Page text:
As thousands of out-of-work oil and gas veterans find other jobs, there could be a shortage of skilled workers if drilling picks back up.

“There is going to be within the next, I think, six months to a year a real competitive war for the best and the brightest in this industry,” Les Csorba, a partner at the Houston office of Heidrick & Struggles, said in an interview with Houston Public Media. “You are seeing the baby boomer generation retiring, so you have an aging population within the energy sector…you are seeing an increased demand for technical competence and expertise.”

But the damage from two years of low oil prices is also doing its part. “Obviously we are going to see a number of defections from the energy industry. Young people that came into the business are now leaving because they are afraid of the cyclical nature of the industry,” Csorba said.


By Nick Cunningham of Oilprice.com

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  • Mike on June 09 2016 said:
    I believe the worker shortage will be temporary. Not to be cynical, but I've seen this movie before. As soon as demand for workers really ramps up, former oil workers will jump back into it. In some measure, the people who do this frankly love the work - but they also get paid a lot more in oil than in comparable jobs outside the industry. The oil industry is definitely boom and bust, but people with experience always jump back in because "this time it's going to be different."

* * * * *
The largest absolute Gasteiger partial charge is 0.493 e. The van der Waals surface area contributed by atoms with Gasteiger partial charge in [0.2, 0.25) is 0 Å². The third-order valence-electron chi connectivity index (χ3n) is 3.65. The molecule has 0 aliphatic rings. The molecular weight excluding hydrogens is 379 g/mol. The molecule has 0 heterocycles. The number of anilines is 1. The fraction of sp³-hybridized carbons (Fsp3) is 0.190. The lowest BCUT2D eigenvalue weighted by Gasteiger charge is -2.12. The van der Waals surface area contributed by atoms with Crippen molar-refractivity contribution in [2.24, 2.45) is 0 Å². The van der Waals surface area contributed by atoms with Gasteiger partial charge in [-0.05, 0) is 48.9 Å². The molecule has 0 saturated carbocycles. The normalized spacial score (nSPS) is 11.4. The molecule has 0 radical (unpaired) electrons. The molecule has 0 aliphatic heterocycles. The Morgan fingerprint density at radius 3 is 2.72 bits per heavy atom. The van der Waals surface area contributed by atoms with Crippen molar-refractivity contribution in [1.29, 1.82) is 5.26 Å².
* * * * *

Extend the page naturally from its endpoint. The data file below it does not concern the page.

• Brian Reilly on June 11 2016 said:
    Of course the O&G business is cyclical. That is the main reason it pays labor (both common and skilled, as well as logistical support industries like trucking and catering) a heck of a lot more than most of those workers can make doing anything else. Who wants to work on a noisy, smelly, hot (or cold) physically demanding job that is usually hundreds of miles from anything interesting if the pay is not high? No one, statistically.

    How do you get people to do this lousy work in miserable conditions in places no one wants to be? You pay them a lot and work them like dogs. If they are smart, they save their money, and take time off between booms. If not, they work for a lot less money doing something else somewhere else while they whine about being paid a lot less.
  • bob on June 12 2016 said:
    I worked for 7 years in this field as a mechanic and equipment operator. Shutdowns/turnarounds... depending on where you are in the country, were the most grueling experience I ever had in my life, but yes I got paid very well. What I see happening is the manufacturing facilities being put on the spot and they will subcontract the work to be done. This is not the best decision. The workers that will come in and do the work will be very experienced, but they do not know the plant like the people that are currently laid off from those plants. This makes no sense to me because the cost of a shutdown will probably skyrocket due to the unfamiliarity of the workers with the plants and process equipment. I dont think they are saving any money in the long run.
  • Laura Dempsey on June 15 2016 said:
    I live in the Utica shale area of SE Ohio, and when the oil boom hit our town of Cambridge Ohio, many ppl from the western states came to work here, ie: Texas, Ok, Ark etc. because the ppl in our town didn't want to work, But the whole area of SE Ohio jacked up the prices for food, lodging and so forth, So I understand when the oil workers leave an area due to the cost of living there. I feel it's shameful what these towns did to these out of state workers, but now it's back to a ghost town.